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Head Games: Fixing Leaks In Your Tournament Game

Bryan Piccioli, Scott Sitron, Peter Jetten, and Jonathan Tamayo Break It Down

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The Pros: Bryan Piccioli, Scott Sitron, Peter Jetten, and Jonathan Tamayo

Craig Tapscott: What are the biggest leaks you see players have in tournament play?

Bryan Piccioli: A mistake I see a lot of players making is not adjusting properly to certain stack depths. This is especially true in live events when you don’t have the person’s exact chipstack right in front of you like you do in online play. In live poker you should be paying attention to where the chips are moving around the table because it could be very detrimental to base a decision on a person’s stack when they had either won or lost a big pot the hand before without you realizing it. Another common leak I see quite often is not paying attention to timing tells. I’ve always thought timing tells were extremely important, both live and online. Try to start noticing what it means as far as hand strength when a player acts slow in one spot, and fast in another.

I think timing tells are very important, especially online. If someone is checking very quickly on each street, often times they could be on other tables and on autopilot. Small pots add up and you should be trying to pick up as many of them as possible when you can.

Scott Sitron: I love it when our opponents play passively out of position with average hands. When they take this approach it allows us to get maximum value when we make hands, forces them to make difficult decisions on multiple streets, and be bluffed out of too many pots. For example, we are the fish deep in a tournament on 30 big blinds. We open K-10 offsuit preflop and it gets raised for the second or third time in a row by an aggressive Russian twenty-one year old. Our ego takes control and instead of four-betting or folding like we should, we decide to call. Of course we brick the flop and the Russian kid bets tiny and we fold our king-high and he wins the pot with his nine-high. Another big leak that I see beginner players doing is making huge bets with overpairs when the scare card hits the turn or river. Another example, the beginner bets 300 with black kings at the 50-100 level from middle position and gets called by the button and the big blind. The flop comes out 8-6-3 with two hearts, the big blind checks and beginner bets 600 and the button folds and the big blind calls. Now we are heads up and the turn brings a 7Heart Suit, completing the straight and flush, and the big blind checks to him and he bets huge or all-in because he panics. The big blind either folds his one pair to the huge bet and beginner loses value or calls with zero outs. It is pretty basic, but I still see it happening all the time.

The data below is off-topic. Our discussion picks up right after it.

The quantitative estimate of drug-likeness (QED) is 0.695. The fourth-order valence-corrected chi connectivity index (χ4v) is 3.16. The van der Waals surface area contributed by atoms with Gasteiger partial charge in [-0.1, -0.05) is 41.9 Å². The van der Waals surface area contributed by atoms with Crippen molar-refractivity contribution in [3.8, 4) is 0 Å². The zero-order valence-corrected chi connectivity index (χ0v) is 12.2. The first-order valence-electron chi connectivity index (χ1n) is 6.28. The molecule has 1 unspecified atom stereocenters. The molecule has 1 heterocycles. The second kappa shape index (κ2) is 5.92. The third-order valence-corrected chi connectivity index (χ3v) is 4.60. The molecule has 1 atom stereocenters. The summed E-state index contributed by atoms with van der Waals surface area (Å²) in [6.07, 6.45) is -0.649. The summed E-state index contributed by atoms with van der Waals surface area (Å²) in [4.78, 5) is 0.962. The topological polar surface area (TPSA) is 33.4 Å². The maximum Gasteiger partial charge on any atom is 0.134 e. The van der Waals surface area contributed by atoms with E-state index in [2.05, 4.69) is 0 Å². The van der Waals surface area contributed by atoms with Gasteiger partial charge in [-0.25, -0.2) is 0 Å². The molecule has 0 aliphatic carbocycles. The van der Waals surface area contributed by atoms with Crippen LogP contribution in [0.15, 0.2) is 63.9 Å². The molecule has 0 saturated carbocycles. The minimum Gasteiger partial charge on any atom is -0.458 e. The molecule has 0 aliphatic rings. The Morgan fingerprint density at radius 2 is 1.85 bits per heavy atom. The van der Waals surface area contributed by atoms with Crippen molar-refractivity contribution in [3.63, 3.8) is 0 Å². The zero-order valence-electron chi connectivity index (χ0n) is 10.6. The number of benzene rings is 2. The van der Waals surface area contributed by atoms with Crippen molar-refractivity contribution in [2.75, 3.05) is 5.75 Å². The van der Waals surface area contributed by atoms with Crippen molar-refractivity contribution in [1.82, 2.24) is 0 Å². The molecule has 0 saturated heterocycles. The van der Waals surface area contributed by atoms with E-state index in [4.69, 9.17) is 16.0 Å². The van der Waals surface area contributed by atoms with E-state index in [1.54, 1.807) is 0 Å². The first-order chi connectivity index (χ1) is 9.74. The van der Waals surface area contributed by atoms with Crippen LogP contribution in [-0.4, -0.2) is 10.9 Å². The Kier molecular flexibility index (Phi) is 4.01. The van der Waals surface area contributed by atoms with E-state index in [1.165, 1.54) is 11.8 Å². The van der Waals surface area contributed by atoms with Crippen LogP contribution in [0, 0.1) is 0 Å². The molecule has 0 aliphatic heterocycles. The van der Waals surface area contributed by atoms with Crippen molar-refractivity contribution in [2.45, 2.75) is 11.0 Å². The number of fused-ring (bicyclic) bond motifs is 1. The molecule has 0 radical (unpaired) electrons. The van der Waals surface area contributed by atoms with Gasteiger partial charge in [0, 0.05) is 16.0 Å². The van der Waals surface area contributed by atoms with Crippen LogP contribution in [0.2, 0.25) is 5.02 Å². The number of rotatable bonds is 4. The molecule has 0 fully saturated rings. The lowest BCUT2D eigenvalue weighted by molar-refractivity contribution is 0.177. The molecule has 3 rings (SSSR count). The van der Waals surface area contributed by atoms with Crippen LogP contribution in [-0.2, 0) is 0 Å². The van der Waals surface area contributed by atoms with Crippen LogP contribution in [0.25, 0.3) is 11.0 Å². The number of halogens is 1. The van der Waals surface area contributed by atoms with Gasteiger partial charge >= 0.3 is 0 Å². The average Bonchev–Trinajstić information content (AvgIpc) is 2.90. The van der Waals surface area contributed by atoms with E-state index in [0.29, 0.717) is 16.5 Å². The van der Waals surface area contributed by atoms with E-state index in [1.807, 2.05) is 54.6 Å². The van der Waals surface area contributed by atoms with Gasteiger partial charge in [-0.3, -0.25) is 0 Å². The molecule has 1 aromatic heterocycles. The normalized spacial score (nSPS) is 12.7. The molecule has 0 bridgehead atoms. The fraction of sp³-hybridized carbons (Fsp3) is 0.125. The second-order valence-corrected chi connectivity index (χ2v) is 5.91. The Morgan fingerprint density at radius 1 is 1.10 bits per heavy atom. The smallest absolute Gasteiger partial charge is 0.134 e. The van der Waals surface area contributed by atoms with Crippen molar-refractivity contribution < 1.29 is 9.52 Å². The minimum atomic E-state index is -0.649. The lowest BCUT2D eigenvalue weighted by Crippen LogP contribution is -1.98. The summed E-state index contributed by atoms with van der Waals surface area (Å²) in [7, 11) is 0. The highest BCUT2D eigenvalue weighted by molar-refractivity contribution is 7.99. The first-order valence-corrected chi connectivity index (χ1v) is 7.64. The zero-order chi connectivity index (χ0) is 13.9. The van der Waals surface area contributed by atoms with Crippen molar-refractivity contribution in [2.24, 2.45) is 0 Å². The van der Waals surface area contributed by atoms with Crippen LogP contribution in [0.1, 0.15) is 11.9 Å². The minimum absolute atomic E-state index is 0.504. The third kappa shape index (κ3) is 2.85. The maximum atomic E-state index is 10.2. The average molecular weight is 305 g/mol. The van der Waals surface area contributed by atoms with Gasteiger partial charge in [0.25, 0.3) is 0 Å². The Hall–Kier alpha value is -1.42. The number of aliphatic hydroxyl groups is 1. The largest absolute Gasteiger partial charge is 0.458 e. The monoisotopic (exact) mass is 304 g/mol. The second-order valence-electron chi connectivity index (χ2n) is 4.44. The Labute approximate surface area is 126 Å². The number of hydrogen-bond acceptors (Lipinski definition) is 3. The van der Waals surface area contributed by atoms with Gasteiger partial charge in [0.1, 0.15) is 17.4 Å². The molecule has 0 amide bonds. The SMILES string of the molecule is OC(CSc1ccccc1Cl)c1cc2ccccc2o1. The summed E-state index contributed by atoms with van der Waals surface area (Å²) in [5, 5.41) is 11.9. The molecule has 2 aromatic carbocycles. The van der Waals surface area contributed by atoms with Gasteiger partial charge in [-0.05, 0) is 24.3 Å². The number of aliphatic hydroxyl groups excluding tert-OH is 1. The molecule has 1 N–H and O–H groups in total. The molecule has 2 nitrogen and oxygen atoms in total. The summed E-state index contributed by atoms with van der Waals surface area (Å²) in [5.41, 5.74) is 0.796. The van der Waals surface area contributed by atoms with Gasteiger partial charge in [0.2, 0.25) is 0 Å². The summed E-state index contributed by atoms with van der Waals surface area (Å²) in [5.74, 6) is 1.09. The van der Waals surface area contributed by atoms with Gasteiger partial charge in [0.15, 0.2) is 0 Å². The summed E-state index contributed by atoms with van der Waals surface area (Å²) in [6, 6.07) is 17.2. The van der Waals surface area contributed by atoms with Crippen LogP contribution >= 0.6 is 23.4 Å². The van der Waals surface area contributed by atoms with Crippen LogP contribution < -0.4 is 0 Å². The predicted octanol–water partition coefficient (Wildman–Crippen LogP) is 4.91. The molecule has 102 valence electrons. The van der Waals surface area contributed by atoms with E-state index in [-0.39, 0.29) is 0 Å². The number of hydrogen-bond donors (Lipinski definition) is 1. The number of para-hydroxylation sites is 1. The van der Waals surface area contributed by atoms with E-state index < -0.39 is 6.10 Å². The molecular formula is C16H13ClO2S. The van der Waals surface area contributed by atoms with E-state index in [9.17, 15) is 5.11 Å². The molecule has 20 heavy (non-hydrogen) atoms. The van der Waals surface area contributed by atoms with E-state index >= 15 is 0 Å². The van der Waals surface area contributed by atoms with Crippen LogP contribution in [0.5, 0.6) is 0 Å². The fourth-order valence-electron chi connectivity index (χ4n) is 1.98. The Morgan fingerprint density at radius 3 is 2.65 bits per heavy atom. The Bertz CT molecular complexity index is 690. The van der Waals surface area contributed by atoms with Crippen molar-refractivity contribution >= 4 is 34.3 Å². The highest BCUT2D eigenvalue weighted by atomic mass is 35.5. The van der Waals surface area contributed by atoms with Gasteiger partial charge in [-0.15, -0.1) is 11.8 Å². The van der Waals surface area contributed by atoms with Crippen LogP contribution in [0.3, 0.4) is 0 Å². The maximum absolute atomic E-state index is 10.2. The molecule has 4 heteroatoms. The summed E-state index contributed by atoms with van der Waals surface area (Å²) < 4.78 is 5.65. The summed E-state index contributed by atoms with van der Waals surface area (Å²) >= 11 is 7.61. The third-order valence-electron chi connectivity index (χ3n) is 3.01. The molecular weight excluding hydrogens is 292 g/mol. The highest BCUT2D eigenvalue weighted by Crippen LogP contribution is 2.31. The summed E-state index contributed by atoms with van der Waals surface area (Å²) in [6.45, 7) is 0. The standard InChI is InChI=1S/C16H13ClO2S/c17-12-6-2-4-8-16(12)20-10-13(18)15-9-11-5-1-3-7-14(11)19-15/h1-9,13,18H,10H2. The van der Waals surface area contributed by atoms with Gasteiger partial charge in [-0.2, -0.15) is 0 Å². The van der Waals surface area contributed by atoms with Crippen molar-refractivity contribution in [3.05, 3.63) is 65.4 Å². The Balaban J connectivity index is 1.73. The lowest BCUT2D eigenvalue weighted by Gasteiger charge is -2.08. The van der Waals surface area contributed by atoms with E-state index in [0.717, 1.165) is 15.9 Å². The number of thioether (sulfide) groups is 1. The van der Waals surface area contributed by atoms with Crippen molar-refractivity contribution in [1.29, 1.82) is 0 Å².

Peter Jetten: The biggest leak I see in players, especially ones who are newer to tournament poker, is lack of confidence. This can manifest itself as a leak in many ways, especially if you are lucky enough to be playing for big money towards the end of the tournament. Try to stick to your game, and not depend on gut instincts as much if you start feeling intimidated at the table.

Jonathan Tamayo: The first big leak that I see are that players basically play too conservatively late in tournaments. They tend to wait too long for an ideal spot. They would much rather get it in very good with six big blinds than get it in as a flip or slightly bad with 21 big blinds, for example. I think there are far too many instances of people registering tournaments 3-4 hours late, particularly $1,000 events where much of the value comes from awful players at the beginning who won’t last long and late registration means starting with 30 or fewer big blinds. I think return on investment (ROI) is significantly lower for those missing the first few hours. Also, registering late eliminates the ability to get a truly random table draw and impacts a tournament player by putting him at generally tougher tables. This is a larger mistake than most tournament players realize. The last leak that I see is not properly planning out meals and staying hydrated. Most players don’t understand how difficult of a grind a tournament is physically. Playing hungry or thirsty adversely impacts the brain’s ability to function.